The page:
Racing solo across the Atlantic

*scroll down to watch our video interview with Tim*

If you haven’t heard about the Talisker Whiskey Atlantic Challenge – well, it’s time you did.

Considered the world’s toughest row, it’s an annual ocean race of more than 3000 miles from the Canary Islands to Antigua in the West Indies.

It begins this year on 12th December, with up to 30 teams participating from around the world. Rowers battle with sleep deprivation, salt sores and physical extremes inflicted by the race. They’re left with their own thoughts, an expanse of the ocean, and the job of getting the boat safely to the other side.

With more people having climbed Everest or even been into space than have successfully rowed the Atlantic, it’s not a decision to be taken lightly.

So why do it?

The race attracts thrill seekers and endurance athletes alike, who want to take on and beat the elements. But not only that, the race raises money and awareness of topics close to the rower’s heart.

In Tim’s case, this is mental health.

As a Special Forces veteran, he has spent his life in and out of warzones. He saw first-hand the effects of anxiety, depression, alienation and suicidal thoughts brought on by life on the front line. After the jarring loss of a friend, he was left with a sense of longing to do more to help on a larger scale. The primary purpose of his campaign is to raise awareness and education around mental health. He has chosen two charities, both with the shared mission of addressing mental health and the effects of Traumatic Brain Injuries with the ultimate aim to prevent veteran suicide. As a dual citizen, he’ll be supporting veterans on both sides of the Atlantic.


In the UK - Combat Stress is the UK's leading veterans' mental health charity. The organisation treats a range of mental health conditions including PTSD, depression and anxiety. Mental health issues can affect ex-servicemen and women of all ages and right now, the charity has more than 6,000 veterans registered with them for support. Combat Stress is a vital lifeline for those veterans, and their families.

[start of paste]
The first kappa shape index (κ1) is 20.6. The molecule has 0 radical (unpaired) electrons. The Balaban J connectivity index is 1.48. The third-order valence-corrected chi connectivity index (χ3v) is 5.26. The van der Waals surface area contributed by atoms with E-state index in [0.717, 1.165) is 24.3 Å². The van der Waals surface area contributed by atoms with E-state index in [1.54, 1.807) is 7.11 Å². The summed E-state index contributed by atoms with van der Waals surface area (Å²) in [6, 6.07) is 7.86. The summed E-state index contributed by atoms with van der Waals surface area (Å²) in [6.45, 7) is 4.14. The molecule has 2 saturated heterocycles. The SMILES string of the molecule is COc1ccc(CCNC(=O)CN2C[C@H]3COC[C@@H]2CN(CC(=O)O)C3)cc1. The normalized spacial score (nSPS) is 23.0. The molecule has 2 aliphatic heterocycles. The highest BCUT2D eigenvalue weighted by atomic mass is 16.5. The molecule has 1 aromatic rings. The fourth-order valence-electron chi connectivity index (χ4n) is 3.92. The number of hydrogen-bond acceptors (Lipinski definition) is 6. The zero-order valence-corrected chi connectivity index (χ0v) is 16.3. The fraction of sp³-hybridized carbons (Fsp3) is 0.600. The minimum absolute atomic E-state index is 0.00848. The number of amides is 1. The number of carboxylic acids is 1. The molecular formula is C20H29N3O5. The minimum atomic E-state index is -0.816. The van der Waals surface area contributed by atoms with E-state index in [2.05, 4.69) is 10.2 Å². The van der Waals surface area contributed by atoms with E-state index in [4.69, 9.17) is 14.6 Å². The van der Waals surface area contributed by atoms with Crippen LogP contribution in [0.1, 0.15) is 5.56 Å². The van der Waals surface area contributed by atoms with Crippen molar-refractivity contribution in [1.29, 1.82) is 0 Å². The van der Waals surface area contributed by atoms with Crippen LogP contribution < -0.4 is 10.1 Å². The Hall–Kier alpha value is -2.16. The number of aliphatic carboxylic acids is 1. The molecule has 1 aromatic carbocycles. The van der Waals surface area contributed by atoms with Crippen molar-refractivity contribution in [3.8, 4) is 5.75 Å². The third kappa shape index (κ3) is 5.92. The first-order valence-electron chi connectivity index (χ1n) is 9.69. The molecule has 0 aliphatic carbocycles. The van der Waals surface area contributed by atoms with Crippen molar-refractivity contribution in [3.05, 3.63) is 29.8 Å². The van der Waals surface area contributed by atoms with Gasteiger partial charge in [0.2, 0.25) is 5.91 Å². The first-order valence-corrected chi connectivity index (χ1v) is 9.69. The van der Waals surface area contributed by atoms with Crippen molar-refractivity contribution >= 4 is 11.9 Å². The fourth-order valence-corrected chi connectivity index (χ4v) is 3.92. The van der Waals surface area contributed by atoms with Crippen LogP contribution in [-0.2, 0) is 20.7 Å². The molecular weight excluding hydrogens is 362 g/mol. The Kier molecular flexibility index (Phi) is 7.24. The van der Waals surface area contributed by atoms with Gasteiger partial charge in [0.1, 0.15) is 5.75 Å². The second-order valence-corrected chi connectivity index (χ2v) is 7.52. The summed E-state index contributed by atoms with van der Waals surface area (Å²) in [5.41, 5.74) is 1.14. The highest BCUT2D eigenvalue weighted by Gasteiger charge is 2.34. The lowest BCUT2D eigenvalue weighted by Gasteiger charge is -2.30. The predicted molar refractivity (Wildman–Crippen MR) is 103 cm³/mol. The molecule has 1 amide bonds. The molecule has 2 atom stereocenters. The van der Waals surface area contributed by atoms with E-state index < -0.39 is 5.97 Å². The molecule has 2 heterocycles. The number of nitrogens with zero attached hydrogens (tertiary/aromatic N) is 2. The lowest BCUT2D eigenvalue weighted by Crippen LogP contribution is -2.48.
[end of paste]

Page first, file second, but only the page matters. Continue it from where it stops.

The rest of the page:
In the United States, Tim is partnered with Give an Hour, whose mission is to develop a national network of volunteers that are willing to provide their skills and expertise to help and support those that need it the most.


“Raising money for these charities is important, as they do so much for so many. But money isn’t all there is – for me, this row is also about awareness: the self-awareness to recognize it’s ok not to be ok and to ask for help if you need it. The greater awareness piece is the need to remove the stigma associated with mental health. It’s ok to say you need help and If you do, know that you are not alone and there are many resources available.”

We managed to fit in an interview with Tim just days before he's set to depart. He told us how he's feeling, what inspired him to take part, and the meaning behind the name of his boat, The Kraken.


To find out more about Tim's cause or make a donation, visit

For more information on the challenge, visit



Published on 5th December 2018 in Sailing


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